The Industrial Revolution imagined a dead mechanized world and designed its infrastructures accordingly. A life-affirming design culture for the 21st century needs to put life intelligence at the center and simultaneously address human wellbeing and whole systems health.

Although two hundred years of abundant fossil fuel energy has produced and globalized unwise cultures of design that are driving ecological calamity, there is a possibility—by no means guaranteed—that the inevitable and progressive global energy decline and the ongoing ecological breakdown will bring about a rapid rise of wiser design cultures, everywhere.

Soon, massive constraints will likely be imposed upon most designers by material and energy limits. As biophysical limits can no longer be ignored, increasing material constraints will force communities to design differently in order not to perish.

The good news is that recognizing limits enhances creativity. In design-thinking, there is a strategy for the ideation phase based on imposing constraints (known as the concept of enabling constraints) due to the fact that not having unlimited possibilities makes designers more focused and creative.

As modern infrastructures fail to sustain their functions, human communities everywhere may be forced to re-localize food production and find creative solutions to put energy and ecology at the center of their design practices.

These emerging alternative design cultures will need to deal not only with the toxic infrastructures left behind by the massive techno-industrial design failure but also with its psychosocial consequences: corrosive inequality, declining mental health, and political polarization, just to name a few.

To address these issues appropriately, justice should always be at the center of any wise emerging design thinking.

As permaculture practitioners understand quite well, one of the primary design problems is uneven distribution, as it creates an imbalance that tends to compromise the health of the whole system.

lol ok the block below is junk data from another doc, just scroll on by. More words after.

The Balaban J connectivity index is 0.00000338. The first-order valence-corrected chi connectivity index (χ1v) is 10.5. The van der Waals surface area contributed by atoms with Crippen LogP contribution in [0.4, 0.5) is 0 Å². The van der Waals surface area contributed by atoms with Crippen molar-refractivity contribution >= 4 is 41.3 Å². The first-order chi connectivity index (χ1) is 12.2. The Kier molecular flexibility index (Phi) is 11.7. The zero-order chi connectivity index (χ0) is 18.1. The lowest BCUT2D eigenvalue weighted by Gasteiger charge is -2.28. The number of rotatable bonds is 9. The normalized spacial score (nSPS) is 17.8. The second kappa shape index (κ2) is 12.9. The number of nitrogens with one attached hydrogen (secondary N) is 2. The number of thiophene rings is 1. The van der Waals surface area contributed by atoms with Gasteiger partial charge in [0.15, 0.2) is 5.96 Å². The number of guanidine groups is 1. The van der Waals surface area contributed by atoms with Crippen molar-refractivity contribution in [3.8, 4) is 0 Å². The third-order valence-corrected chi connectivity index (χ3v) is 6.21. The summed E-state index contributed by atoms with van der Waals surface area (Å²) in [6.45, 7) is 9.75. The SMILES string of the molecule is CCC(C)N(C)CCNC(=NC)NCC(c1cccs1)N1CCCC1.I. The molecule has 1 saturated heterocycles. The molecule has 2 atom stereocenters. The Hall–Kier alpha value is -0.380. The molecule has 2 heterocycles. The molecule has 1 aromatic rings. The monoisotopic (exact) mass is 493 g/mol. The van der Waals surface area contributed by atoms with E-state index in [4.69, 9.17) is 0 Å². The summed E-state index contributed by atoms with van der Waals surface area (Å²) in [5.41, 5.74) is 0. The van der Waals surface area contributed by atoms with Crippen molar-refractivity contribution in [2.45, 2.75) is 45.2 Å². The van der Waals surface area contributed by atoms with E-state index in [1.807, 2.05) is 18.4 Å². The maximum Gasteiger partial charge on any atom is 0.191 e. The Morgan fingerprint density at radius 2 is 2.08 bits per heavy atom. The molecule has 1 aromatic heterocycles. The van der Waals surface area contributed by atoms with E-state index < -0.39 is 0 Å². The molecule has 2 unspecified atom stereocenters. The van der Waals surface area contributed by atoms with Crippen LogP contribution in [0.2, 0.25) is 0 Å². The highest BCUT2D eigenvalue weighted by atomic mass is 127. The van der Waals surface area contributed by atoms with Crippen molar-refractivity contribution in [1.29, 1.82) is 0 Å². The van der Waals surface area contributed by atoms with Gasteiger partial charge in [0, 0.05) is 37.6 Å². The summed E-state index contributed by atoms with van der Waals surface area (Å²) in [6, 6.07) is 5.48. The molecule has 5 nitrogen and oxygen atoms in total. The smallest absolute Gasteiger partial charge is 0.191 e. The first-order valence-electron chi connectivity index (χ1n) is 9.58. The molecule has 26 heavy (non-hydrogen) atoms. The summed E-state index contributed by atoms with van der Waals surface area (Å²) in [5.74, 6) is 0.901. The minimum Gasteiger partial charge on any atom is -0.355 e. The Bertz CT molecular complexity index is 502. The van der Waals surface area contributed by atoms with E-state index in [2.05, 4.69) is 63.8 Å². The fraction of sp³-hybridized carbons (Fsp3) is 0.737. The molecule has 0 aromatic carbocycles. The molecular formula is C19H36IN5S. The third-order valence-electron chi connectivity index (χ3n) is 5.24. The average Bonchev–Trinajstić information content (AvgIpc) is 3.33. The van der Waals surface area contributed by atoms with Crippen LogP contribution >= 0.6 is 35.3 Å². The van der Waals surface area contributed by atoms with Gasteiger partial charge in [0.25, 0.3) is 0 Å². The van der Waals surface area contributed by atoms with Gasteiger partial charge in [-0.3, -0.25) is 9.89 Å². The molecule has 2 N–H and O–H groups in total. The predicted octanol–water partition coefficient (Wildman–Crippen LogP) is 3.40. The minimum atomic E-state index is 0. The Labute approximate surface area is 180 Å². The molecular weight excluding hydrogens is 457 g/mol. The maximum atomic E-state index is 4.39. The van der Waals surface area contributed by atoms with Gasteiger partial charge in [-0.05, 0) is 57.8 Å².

Wise design is therefore ecologically regenerative and socially just.

Contemporary societies are trapped in socially and ecologically depleting infrastructures developed by technologically “smart”, but deeply unwise, cultures of design.

Unwise because they were mostly energy blind, unconcerned of biophysical limits, inattentive to ecological and cultural diversity, and untrained in systems thinking.

Most infrastructures put into place by these cultures of design are de-futuring, as they deplete the social, ecological, and energy systems upon which they completely depend.

If wise cultures of design were to permeate institutional priorities at all levels, communities would design differently and, radically different, life-enhancing cultures could emerge.

Our current predicament calls for transitional design approaches able to displace the all-pervasive “smart” design cultures that are killing life on Earth.

Existing “techno-smart” cultures of design are not wise enough to properly manage the waste generated by 8 billion humans, so we better transition to wiser cultures of design able to compost—literally and figuratively—all that shit.


Teaser photo credit: “Eco-loos” at Abriachan Community Forest. A green-roof toilet building constructed from local materials. By sylvia duckworth, CC BY-SA 2.0, https://commons.wikimedia.org/w/index.php?curid=13950029. 

Luis I. Prádanos

Luis I. Prádanos (Iñaki) is the author of Postgrowth Imaginaries. He is also Professor at Miami University.

Tags: building resilient societies, permaculture design